A coronary angiogram screens your heart in order to determine the best course of treatment. The procedure will require a short stay in hospital.
During the procedure:
- You lie on a padded table and your doctor numbs a spot on your groin or arm and inserts a thin tube (catheter) into an artery and up to the heart.
- A dye-like fluid (called contrast media) goes through the catheter to show the arteries clearly on the x-ray.
- The coronary angiogram provides a 360-degree view of your heart in high definition.
- You may feel slight pressure as the catheter goes in and some discomfort or chest pain when the fluid enters. It's normal to feel nausea or shortness of breath – but you can distract yourself by watching the procedure on the screen.
- Once the catheter has been removed, a member of staff applies direct pressure to the spot for 15-30 minutes to ensure no internal bleeding.
- You'll then rest in your hospital room for several hours.
Think you might need an angiogram? Find out what to do.
Heart stenting can reduce the effects of blocked arteries if prescribed medications and lifestyle changes have not been sufficiently effective. This can be done as a continuation of the coronary angiogram process. It is minimally invasive and the success rate is very high (around 90 percent) and the risk of complications very low.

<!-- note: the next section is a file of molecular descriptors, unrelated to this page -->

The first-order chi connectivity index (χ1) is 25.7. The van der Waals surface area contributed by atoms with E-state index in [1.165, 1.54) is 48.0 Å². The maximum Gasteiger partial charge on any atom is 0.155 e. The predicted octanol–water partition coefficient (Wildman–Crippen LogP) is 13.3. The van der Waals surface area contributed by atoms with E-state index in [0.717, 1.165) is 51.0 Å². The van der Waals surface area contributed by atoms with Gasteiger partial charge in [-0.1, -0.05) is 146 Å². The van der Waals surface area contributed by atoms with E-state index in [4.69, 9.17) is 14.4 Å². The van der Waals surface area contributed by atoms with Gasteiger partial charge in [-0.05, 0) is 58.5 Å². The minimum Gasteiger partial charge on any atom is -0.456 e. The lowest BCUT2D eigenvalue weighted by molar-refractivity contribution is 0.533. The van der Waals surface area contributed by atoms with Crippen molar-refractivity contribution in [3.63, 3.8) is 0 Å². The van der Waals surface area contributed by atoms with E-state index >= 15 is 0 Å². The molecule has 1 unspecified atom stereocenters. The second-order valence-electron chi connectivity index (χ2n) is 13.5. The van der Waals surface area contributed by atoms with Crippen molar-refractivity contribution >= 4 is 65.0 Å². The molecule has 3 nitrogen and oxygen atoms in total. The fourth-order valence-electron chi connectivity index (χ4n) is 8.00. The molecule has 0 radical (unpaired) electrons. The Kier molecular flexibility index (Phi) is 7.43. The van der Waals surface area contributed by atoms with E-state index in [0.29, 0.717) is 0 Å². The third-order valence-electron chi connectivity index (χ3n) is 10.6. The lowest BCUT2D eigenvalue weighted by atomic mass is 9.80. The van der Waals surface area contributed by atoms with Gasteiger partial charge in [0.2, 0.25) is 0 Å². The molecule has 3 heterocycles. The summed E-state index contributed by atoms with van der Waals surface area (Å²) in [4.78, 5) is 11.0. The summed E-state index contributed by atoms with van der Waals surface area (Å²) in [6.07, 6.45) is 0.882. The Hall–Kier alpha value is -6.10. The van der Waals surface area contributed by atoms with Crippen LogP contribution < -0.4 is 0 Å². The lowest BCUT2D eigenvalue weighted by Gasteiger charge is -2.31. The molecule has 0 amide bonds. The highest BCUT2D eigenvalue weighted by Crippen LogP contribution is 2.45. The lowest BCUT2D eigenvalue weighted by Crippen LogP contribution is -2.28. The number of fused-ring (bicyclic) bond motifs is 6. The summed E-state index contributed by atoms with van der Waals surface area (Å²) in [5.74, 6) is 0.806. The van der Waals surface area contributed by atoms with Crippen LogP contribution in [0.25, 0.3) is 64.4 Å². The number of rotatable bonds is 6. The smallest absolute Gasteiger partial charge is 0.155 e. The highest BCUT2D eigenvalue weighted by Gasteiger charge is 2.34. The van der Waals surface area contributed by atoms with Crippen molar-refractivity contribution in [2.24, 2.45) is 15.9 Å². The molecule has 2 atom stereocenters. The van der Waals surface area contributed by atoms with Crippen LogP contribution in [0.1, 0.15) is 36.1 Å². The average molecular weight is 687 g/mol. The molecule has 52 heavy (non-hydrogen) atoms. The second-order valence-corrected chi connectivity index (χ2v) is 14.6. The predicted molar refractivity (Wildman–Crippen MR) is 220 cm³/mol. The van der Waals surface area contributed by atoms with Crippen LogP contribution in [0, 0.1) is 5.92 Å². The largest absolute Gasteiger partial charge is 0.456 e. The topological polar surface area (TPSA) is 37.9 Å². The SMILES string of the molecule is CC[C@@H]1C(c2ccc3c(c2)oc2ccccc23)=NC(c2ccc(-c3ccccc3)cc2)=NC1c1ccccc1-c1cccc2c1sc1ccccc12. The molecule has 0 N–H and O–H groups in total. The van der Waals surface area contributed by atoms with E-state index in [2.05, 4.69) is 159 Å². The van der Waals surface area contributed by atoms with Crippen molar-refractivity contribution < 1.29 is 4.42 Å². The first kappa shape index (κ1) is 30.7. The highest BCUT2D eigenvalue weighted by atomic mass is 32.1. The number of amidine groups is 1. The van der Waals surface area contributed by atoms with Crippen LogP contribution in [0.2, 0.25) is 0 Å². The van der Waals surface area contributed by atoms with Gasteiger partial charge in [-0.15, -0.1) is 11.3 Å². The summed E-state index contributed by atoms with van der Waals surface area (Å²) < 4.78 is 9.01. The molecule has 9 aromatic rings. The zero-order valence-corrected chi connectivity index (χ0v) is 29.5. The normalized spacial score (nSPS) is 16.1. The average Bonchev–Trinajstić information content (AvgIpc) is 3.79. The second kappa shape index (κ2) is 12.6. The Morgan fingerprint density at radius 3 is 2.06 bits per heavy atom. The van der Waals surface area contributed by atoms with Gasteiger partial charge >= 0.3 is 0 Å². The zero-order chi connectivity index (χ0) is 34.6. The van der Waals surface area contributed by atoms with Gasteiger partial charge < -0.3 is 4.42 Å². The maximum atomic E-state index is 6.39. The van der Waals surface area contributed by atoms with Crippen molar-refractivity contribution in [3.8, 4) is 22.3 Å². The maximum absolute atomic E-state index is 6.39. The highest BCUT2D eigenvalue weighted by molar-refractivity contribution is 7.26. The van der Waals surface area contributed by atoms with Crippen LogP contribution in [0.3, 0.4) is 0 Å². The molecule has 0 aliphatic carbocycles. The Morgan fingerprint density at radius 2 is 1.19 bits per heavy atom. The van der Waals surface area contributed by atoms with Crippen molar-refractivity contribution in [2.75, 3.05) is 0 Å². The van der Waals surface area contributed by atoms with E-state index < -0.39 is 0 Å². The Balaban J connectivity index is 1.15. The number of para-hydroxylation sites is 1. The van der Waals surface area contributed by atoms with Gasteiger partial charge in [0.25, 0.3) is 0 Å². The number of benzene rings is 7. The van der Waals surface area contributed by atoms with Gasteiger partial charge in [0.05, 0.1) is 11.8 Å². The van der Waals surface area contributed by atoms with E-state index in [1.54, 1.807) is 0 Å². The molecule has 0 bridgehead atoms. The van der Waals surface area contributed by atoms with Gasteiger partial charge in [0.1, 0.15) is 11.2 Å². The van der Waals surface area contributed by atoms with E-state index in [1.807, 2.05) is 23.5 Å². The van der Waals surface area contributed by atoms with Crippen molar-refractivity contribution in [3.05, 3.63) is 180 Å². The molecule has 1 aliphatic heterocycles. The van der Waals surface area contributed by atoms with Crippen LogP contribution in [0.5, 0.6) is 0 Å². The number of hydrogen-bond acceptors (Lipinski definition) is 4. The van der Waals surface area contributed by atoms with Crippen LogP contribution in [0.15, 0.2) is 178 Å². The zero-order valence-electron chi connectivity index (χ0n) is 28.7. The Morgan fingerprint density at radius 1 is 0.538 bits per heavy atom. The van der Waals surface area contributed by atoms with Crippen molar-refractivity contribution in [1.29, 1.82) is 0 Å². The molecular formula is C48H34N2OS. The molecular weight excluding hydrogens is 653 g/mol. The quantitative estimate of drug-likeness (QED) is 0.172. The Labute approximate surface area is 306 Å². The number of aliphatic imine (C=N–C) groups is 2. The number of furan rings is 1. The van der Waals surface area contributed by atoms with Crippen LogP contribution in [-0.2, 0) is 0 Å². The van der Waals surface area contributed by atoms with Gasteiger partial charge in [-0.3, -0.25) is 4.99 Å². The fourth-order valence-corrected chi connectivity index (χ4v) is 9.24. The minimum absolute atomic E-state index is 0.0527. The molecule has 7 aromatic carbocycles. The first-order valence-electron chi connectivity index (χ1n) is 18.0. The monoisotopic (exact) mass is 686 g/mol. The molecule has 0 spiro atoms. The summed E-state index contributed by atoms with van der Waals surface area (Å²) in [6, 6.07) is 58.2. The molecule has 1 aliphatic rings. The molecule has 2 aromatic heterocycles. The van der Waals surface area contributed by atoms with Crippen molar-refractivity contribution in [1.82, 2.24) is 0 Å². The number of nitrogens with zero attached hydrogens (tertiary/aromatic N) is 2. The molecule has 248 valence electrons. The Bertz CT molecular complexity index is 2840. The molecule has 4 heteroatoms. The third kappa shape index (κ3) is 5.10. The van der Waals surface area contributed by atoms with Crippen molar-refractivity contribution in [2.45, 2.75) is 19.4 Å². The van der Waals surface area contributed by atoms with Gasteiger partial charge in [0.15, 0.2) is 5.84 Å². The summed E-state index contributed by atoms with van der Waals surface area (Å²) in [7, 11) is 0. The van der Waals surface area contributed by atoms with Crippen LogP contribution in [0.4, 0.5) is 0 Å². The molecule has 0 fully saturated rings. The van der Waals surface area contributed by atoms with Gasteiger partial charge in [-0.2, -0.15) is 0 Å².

During the heart stenting procedure:
- A flexible catheter with a deflated balloon at the tip is introduced into an artery in your leg.
- The catheter is guided towards the affected part of the coronary artery, and the balloon inflated and deflated several times in order to squeeze the plaque against the wall of the coronary arteries, thus widening the artery and allowing a greater flow of blood through it. This procedure is known as 'ballooning' or more formally as percutaneous transluminal coronary angioplasty (PTCA).
- A stent (a tiny expandable metal coil) may also be implanted to help keep the artery open and decrease the risk of it blocking again.
Learn more with a quick guide to heart stenting.
A heart bypass (called a coronary artery bypass grafting or CABG) is a surgical procedure performed in cases of severe coronary heart disease to bypass blocked arteries and restore normal blood flow to the heart.
During the heart bypass procedure:
Healthy blood vessels are grafted from another part of the body, including leg veins or the internal mammary artery. The vessels are surgically removed and sewn around the blocked part of the affected artery to create a new route for the blood to flow to the heart. This alleviates symptoms such as angina (chest pain) and can lower the risk of heart attack, especially for diabetics.
Find out more information about heart bypass surgery.
How do I get these treatments?
When you're worried that you may have heart problems – or know that you definitely need treatment – you want to be treated as quickly, efficiently and safely as possible. Mount Elizabeth Hospitals has an experienced team of cardiologists and cardiothoracic surgeons.
Find out some of the medical procedures available should you need to undergo heart treatment. With the correct insurance coverage, your bill size can be better gauged and managed, while Mount Elizabeth Hospitals can assist with all Medisave, MediShield Life and Integrated Shield Plan claims.
Gain more clarity on your hospital bill size.